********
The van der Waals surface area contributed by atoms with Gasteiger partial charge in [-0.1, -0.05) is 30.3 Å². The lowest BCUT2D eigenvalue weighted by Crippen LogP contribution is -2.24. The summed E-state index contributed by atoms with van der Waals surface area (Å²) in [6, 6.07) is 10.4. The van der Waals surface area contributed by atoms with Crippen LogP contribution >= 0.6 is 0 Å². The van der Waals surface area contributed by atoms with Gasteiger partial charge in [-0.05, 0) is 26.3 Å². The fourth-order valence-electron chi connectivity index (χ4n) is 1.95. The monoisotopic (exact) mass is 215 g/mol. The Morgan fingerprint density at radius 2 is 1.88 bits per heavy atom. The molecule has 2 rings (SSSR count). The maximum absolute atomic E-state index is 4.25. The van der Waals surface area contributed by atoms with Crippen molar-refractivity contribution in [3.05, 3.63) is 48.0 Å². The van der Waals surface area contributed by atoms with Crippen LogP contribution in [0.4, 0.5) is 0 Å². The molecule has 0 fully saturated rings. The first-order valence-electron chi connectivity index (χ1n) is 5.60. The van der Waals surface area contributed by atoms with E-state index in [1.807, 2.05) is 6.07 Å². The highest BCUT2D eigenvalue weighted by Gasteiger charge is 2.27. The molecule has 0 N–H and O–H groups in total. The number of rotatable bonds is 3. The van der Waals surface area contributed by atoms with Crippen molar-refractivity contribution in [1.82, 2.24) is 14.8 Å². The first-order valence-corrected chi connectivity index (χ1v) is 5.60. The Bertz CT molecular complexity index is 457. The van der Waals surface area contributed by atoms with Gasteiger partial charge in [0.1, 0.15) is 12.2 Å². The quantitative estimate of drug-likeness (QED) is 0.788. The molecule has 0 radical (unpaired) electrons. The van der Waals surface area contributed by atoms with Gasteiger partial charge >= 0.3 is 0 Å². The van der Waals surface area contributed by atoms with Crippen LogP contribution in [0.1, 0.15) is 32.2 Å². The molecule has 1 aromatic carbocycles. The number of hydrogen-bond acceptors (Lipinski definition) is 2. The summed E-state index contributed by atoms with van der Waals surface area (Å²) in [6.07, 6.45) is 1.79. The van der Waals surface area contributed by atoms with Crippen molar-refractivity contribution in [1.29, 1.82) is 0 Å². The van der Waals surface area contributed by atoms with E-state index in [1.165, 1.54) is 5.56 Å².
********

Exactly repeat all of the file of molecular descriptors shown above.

The van der Waals surface area contributed by atoms with Gasteiger partial charge in [-0.1, -0.05) is 30.3 Å². The lowest BCUT2D eigenvalue weighted by Crippen LogP contribution is -2.24. The summed E-state index contributed by atoms with van der Waals surface area (Å²) in [6, 6.07) is 10.4. The van der Waals surface area contributed by atoms with Crippen LogP contribution >= 0.6 is 0 Å². The van der Waals surface area contributed by atoms with Gasteiger partial charge in [-0.05, 0) is 26.3 Å². The fourth-order valence-electron chi connectivity index (χ4n) is 1.95. The monoisotopic (exact) mass is 215 g/mol. The Morgan fingerprint density at radius 2 is 1.88 bits per heavy atom. The molecule has 2 rings (SSSR count). The maximum absolute atomic E-state index is 4.25. The van der Waals surface area contributed by atoms with Crippen molar-refractivity contribution in [3.05, 3.63) is 48.0 Å². The van der Waals surface area contributed by atoms with Crippen LogP contribution in [0.4, 0.5) is 0 Å². The molecule has 0 fully saturated rings. The first-order valence-electron chi connectivity index (χ1n) is 5.60. The van der Waals surface area contributed by atoms with E-state index in [1.807, 2.05) is 6.07 Å². The highest BCUT2D eigenvalue weighted by Gasteiger charge is 2.27. The molecule has 0 N–H and O–H groups in total. The number of rotatable bonds is 3. The van der Waals surface area contributed by atoms with Crippen molar-refractivity contribution in [1.82, 2.24) is 14.8 Å². The first-order valence-corrected chi connectivity index (χ1v) is 5.60. The Bertz CT molecular complexity index is 457. The van der Waals surface area contributed by atoms with Gasteiger partial charge in [0.1, 0.15) is 12.2 Å². The quantitative estimate of drug-likeness (QED) is 0.788. The molecule has 0 radical (unpaired) electrons. The van der Waals surface area contributed by atoms with Gasteiger partial charge >= 0.3 is 0 Å². The van der Waals surface area contributed by atoms with Crippen LogP contribution in [0.1, 0.15) is 32.2 Å². The molecule has 1 aromatic carbocycles. The number of hydrogen-bond acceptors (Lipinski definition) is 2. The summed E-state index contributed by atoms with van der Waals surface area (Å²) in [6.07, 6.45) is 1.79. The van der Waals surface area contributed by atoms with Crippen molar-refractivity contribution in [1.29, 1.82) is 0 Å². The van der Waals surface area contributed by atoms with E-state index in [1.165, 1.54) is 5.56 Å².